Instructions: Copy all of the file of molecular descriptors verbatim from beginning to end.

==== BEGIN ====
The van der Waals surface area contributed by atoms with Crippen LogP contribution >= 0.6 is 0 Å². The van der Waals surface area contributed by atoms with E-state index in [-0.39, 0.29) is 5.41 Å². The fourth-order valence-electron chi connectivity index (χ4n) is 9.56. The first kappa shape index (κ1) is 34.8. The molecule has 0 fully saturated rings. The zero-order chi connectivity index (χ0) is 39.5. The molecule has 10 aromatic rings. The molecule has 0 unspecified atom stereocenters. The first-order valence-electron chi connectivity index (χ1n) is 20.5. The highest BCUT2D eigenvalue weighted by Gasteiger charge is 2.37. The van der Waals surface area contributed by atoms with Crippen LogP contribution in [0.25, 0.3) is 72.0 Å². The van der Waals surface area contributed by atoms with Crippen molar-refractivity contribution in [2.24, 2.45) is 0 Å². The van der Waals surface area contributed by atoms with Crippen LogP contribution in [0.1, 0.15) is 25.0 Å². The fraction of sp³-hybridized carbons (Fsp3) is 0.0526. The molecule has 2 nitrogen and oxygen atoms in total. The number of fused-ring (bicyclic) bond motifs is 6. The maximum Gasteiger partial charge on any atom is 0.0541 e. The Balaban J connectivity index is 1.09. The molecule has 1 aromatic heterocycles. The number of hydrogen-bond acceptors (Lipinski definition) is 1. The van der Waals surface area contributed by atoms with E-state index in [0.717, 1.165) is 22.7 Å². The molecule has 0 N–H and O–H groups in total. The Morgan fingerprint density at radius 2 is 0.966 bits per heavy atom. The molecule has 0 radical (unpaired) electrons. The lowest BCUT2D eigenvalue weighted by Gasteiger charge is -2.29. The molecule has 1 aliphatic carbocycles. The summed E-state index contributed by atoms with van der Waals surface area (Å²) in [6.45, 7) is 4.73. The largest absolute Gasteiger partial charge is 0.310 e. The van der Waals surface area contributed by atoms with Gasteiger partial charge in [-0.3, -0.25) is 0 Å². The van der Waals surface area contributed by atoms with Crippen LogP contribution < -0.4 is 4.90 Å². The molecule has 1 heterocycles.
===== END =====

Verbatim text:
The van der Waals surface area contributed by atoms with Crippen LogP contribution >= 0.6 is 0 Å². The van der Waals surface area contributed by atoms with E-state index in [-0.39, 0.29) is 5.41 Å². The fourth-order valence-electron chi connectivity index (χ4n) is 9.56. The first kappa shape index (κ1) is 34.8. The molecule has 0 fully saturated rings. The zero-order chi connectivity index (χ0) is 39.5. The molecule has 10 aromatic rings. The molecule has 0 unspecified atom stereocenters. The first-order valence-electron chi connectivity index (χ1n) is 20.5. The highest BCUT2D eigenvalue weighted by Gasteiger charge is 2.37. The van der Waals surface area contributed by atoms with Crippen LogP contribution in [0.25, 0.3) is 72.0 Å². The van der Waals surface area contributed by atoms with Crippen molar-refractivity contribution in [2.24, 2.45) is 0 Å². The van der Waals surface area contributed by atoms with Crippen LogP contribution in [0.1, 0.15) is 25.0 Å². The fraction of sp³-hybridized carbons (Fsp3) is 0.0526. The molecule has 2 nitrogen and oxygen atoms in total. The number of fused-ring (bicyclic) bond motifs is 6. The maximum Gasteiger partial charge on any atom is 0.0541 e. The Balaban J connectivity index is 1.09. The molecule has 1 aromatic heterocycles. The number of hydrogen-bond acceptors (Lipinski definition) is 1. The van der Waals surface area contributed by atoms with E-state index in [0.717, 1.165) is 22.7 Å². The molecule has 0 N–H and O–H groups in total. The Morgan fingerprint density at radius 2 is 0.966 bits per heavy atom. The molecule has 0 radical (unpaired) electrons. The lowest BCUT2D eigenvalue weighted by Gasteiger charge is -2.29. The molecule has 1 aliphatic carbocycles. The summed E-state index contributed by atoms with van der Waals surface area (Å²) in [6.45, 7) is 4.73. The largest absolute Gasteiger partial charge is 0.310 e. The van der Waals surface area contributed by atoms with Gasteiger partial charge in [-0.3, -0.25) is 0 Å². The van der Waals surface area contributed by atoms with Crippen LogP contribution < -0.4 is 4.90 Å². The molecule has 1 heterocycles.